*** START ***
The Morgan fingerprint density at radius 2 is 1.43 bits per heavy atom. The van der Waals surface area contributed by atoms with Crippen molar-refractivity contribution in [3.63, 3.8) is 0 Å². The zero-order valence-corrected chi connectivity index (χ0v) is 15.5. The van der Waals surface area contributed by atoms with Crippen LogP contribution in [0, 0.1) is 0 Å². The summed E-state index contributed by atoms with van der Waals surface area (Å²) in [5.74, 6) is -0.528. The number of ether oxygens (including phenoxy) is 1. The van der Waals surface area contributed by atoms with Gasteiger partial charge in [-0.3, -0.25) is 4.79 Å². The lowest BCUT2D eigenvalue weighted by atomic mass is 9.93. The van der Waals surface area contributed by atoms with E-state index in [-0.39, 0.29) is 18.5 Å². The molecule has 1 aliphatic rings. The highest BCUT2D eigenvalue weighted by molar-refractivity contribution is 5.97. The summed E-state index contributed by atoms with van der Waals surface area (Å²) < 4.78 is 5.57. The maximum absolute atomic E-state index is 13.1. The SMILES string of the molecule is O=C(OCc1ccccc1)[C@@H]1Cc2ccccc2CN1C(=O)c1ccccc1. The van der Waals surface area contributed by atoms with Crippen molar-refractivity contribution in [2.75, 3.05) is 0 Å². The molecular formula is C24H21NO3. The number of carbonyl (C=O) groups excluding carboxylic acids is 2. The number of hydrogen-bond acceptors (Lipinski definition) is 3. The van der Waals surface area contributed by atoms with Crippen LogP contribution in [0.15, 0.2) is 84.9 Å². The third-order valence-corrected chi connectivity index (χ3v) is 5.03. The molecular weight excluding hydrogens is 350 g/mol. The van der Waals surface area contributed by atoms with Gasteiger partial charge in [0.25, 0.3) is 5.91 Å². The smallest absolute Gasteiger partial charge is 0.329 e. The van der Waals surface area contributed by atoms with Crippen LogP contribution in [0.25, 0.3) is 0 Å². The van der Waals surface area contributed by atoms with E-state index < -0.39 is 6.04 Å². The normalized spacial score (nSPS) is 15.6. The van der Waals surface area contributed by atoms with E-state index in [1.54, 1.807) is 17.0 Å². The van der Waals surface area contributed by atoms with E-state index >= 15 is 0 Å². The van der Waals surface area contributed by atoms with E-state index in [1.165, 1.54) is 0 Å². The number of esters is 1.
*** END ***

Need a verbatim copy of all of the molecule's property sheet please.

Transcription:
The Morgan fingerprint density at radius 2 is 1.43 bits per heavy atom. The van der Waals surface area contributed by atoms with Crippen molar-refractivity contribution in [3.63, 3.8) is 0 Å². The zero-order valence-corrected chi connectivity index (χ0v) is 15.5. The van der Waals surface area contributed by atoms with Crippen LogP contribution in [0, 0.1) is 0 Å². The summed E-state index contributed by atoms with van der Waals surface area (Å²) in [5.74, 6) is -0.528. The number of ether oxygens (including phenoxy) is 1. The van der Waals surface area contributed by atoms with Gasteiger partial charge in [-0.3, -0.25) is 4.79 Å². The lowest BCUT2D eigenvalue weighted by atomic mass is 9.93. The van der Waals surface area contributed by atoms with E-state index in [-0.39, 0.29) is 18.5 Å². The molecule has 1 aliphatic rings. The highest BCUT2D eigenvalue weighted by molar-refractivity contribution is 5.97. The summed E-state index contributed by atoms with van der Waals surface area (Å²) < 4.78 is 5.57. The maximum absolute atomic E-state index is 13.1. The SMILES string of the molecule is O=C(OCc1ccccc1)[C@@H]1Cc2ccccc2CN1C(=O)c1ccccc1. The van der Waals surface area contributed by atoms with Crippen molar-refractivity contribution in [2.75, 3.05) is 0 Å². The molecular formula is C24H21NO3. The number of carbonyl (C=O) groups excluding carboxylic acids is 2. The number of hydrogen-bond acceptors (Lipinski definition) is 3. The van der Waals surface area contributed by atoms with Crippen LogP contribution in [0.15, 0.2) is 84.9 Å². The third-order valence-corrected chi connectivity index (χ3v) is 5.03. The molecular weight excluding hydrogens is 350 g/mol. The van der Waals surface area contributed by atoms with Gasteiger partial charge in [0.25, 0.3) is 5.91 Å². The smallest absolute Gasteiger partial charge is 0.329 e. The van der Waals surface area contributed by atoms with Crippen LogP contribution in [0.25, 0.3) is 0 Å². The van der Waals surface area contributed by atoms with E-state index < -0.39 is 6.04 Å². The normalized spacial score (nSPS) is 15.6. The van der Waals surface area contributed by atoms with E-state index in [1.54, 1.807) is 17.0 Å². The van der Waals surface area contributed by atoms with E-state index >= 15 is 0 Å². The van der Waals surface area contributed by atoms with E-state index in [1.165, 1.54) is 0 Å². The number of esters is 1.